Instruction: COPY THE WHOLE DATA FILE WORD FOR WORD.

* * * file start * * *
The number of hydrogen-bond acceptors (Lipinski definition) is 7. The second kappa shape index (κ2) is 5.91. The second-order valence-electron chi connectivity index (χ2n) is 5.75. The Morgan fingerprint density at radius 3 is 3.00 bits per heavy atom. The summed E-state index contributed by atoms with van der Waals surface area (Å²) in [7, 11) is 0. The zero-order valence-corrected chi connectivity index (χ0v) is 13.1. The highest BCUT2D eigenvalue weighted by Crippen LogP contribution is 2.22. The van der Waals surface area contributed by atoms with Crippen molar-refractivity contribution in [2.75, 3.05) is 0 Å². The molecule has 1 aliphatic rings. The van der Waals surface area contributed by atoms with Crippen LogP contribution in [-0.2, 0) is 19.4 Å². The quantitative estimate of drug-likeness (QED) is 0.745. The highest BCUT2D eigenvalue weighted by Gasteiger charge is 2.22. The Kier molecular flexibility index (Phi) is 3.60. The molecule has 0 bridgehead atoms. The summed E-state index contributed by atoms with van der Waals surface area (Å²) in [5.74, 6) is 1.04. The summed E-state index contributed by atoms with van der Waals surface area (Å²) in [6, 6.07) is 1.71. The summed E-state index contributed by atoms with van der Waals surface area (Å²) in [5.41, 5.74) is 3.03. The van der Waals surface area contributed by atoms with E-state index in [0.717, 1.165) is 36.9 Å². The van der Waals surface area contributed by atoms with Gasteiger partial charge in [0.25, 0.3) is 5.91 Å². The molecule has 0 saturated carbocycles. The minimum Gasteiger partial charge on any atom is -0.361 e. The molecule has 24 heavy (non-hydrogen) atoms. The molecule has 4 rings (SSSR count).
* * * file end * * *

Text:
The number of hydrogen-bond acceptors (Lipinski definition) is 7. The second kappa shape index (κ2) is 5.91. The second-order valence-electron chi connectivity index (χ2n) is 5.75. The Morgan fingerprint density at radius 3 is 3.00 bits per heavy atom. The summed E-state index contributed by atoms with van der Waals surface area (Å²) in [7, 11) is 0. The zero-order valence-corrected chi connectivity index (χ0v) is 13.1. The highest BCUT2D eigenvalue weighted by Crippen LogP contribution is 2.22. The van der Waals surface area contributed by atoms with Crippen molar-refractivity contribution in [2.75, 3.05) is 0 Å². The molecule has 1 aliphatic rings. The van der Waals surface area contributed by atoms with Crippen LogP contribution in [-0.2, 0) is 19.4 Å². The quantitative estimate of drug-likeness (QED) is 0.745. The highest BCUT2D eigenvalue weighted by Gasteiger charge is 2.22. The Kier molecular flexibility index (Phi) is 3.60. The molecule has 0 bridgehead atoms. The summed E-state index contributed by atoms with van der Waals surface area (Å²) in [5.74, 6) is 1.04. The summed E-state index contributed by atoms with van der Waals surface area (Å²) in [6, 6.07) is 1.71. The summed E-state index contributed by atoms with van der Waals surface area (Å²) in [5.41, 5.74) is 3.03. The van der Waals surface area contributed by atoms with E-state index in [0.717, 1.165) is 36.9 Å². The van der Waals surface area contributed by atoms with Gasteiger partial charge in [0.25, 0.3) is 5.91 Å². The molecule has 0 saturated carbocycles. The minimum Gasteiger partial charge on any atom is -0.361 e. The molecule has 24 heavy (non-hydrogen) atoms. The molecule has 4 rings (SSSR count).